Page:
As I write this post, I'm listening to a scoreless baseball game on the radio (Giants vs. Diamondbacks) and lambs bleating in the corrals - both normal sounds around here in mid May. We're preparing to shear the ewes tomorrow!
We were hoping to shear last weekend, but we had just enough rain to make the sheep too wet to shear. So we spent today hauling sheep home, setting up our portable corrals, and getting ready for one of the bigger days in the shepherd's year. Ewes that are newly lactating are difficult to shear, so we typically wait until our youngest lambs are 5-6 weeks old before we shear. This puts us up against sticker season - as our forage dries out, we start to get foxtail, ripgut brome, and other stickers in the wool. With the warm temperatures we've had this spring, sticker season has come early. I wish we'd been able to shear last weekend!
Today, after I moved water, we built our temporary corrals at the ranch and loaded the sheep to haul them home. After 4 trips with ewes and lambs, I went to pick up the rams at a neighbor's, while my partner Roger dismantled the corrals and hauled them to the house. I brought the sheep into a dry-lot pen - and Roger and I set up the corrals so that we can sort lambs from ewes tomorrow. We keep the sheep off feed and water overnight to let them empty their rumens and bladders - which makes the 90-second shearing process much more comfortable for them. Tonight, Sami and Emma helped me set up the wool-sack stand and bring the first 20 ewes into the barn. We try to keep the first group of sheep under cover overnight to keep the dew off them - a heavy dew makes the sheep too wet to shear. As my family will tell you, I'm kind of a jerk during shearing. Shearing, as one of the key milestones of our sheep year, is like a final exam. I want everything to go smoothly, and I'm conscious of the amount of work ahead of us. I guess I'm somewhat intense by nature - and so I'm not as patient as I should be during this time. Fortunately, Sami and the girls are far more patient with me!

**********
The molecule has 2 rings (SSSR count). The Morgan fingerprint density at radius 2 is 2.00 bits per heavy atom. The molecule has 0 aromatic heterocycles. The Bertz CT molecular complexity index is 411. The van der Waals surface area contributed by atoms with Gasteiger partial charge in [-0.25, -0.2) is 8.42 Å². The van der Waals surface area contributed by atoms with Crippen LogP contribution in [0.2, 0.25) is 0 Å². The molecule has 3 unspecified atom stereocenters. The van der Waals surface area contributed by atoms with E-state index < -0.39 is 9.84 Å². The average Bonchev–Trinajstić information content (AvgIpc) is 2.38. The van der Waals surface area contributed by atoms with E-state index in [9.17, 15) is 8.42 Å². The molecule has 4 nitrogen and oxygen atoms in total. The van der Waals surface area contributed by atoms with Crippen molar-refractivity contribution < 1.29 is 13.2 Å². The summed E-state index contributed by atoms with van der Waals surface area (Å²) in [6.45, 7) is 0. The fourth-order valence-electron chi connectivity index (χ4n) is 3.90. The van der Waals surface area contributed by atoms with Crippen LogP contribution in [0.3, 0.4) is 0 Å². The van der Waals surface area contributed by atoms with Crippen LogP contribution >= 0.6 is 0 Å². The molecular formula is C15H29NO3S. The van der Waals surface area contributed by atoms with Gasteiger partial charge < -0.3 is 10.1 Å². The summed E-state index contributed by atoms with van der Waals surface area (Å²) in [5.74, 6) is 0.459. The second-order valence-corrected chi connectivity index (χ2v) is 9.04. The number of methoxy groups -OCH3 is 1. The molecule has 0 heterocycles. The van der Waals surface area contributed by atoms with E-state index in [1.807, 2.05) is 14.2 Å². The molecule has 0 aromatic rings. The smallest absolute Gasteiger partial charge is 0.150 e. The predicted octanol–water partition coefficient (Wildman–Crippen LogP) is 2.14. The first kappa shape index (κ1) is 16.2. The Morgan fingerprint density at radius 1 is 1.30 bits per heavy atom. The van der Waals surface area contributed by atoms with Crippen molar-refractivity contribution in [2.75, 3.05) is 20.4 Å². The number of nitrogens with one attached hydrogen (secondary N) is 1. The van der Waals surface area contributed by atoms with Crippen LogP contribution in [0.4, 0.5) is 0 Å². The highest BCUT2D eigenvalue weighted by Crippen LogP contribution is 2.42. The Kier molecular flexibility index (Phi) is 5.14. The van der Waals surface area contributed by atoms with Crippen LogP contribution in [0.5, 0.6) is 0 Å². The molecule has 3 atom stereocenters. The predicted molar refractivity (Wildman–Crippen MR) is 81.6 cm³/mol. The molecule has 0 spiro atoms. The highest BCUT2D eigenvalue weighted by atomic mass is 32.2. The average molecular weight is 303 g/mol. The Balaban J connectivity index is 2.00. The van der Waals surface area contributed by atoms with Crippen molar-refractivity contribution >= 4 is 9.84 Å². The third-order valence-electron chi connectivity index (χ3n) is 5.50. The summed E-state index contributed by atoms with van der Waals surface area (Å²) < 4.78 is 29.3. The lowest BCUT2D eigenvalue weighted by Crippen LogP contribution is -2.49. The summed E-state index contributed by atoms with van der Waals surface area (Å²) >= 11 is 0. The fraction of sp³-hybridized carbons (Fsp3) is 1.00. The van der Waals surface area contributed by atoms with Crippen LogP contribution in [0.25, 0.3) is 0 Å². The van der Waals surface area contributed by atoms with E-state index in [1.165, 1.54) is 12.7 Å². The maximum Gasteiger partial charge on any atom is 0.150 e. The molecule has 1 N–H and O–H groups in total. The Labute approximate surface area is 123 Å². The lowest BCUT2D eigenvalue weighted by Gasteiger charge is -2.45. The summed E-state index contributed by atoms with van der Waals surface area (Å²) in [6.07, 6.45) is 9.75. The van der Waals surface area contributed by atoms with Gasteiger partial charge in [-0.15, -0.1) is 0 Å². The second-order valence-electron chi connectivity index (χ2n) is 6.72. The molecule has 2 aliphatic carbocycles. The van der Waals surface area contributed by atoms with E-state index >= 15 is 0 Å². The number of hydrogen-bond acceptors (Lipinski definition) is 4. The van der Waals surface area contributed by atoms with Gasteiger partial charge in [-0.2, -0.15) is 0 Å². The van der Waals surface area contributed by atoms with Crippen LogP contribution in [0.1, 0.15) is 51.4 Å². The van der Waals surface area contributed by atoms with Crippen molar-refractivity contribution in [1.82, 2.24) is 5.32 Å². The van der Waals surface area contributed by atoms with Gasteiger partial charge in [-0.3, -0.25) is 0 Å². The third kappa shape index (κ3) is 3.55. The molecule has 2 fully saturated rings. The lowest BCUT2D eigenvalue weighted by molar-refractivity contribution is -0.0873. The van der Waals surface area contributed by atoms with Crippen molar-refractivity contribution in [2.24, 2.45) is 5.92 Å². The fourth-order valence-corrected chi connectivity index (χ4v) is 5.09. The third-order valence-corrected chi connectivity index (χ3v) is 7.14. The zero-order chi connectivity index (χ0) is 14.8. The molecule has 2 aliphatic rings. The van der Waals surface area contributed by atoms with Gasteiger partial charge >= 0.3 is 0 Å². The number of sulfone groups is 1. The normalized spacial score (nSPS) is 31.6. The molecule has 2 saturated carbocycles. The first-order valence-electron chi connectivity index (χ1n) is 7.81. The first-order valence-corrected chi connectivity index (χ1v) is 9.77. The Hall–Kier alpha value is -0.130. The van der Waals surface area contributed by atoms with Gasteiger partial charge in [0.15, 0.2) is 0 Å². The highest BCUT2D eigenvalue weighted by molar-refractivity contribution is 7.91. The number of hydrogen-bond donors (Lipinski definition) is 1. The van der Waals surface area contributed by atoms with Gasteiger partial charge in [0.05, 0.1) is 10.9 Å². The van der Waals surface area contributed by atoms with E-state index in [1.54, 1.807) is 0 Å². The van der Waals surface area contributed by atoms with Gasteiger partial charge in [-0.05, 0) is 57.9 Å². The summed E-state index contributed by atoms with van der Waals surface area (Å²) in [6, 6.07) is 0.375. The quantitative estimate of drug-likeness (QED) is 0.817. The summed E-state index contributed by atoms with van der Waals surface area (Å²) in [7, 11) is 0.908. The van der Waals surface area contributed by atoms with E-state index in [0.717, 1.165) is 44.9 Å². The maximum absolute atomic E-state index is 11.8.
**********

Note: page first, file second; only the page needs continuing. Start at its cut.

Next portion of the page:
Shearing, for shepherds, is like branding for cattlemen. Shearing is physically intense (especially for the shearer, but also for the crew). It requires a "crew" - we need help to make the day go smoothly. Some years, we have friends and fellow shepherds help us; this year, we're holding a workshop for new and aspiring shepherds. While some of the "help" will be inexperienced, I expect the day will go well. Even so, I won't sleep well tonight - between the sound of the lambs and my own anxiety, I'll toss and turn all night!
If you've read my blog previously, you probably know that we try to use nonlethal livestock protection tools in our sheep operation. You...
Ranchers, myself included, are conservative by nature. I don't mean politically (although this is also true in many cases). Many of...
I spent the last week traveling through northeastern California talking about (and more importantly, learning about) protecting livestock...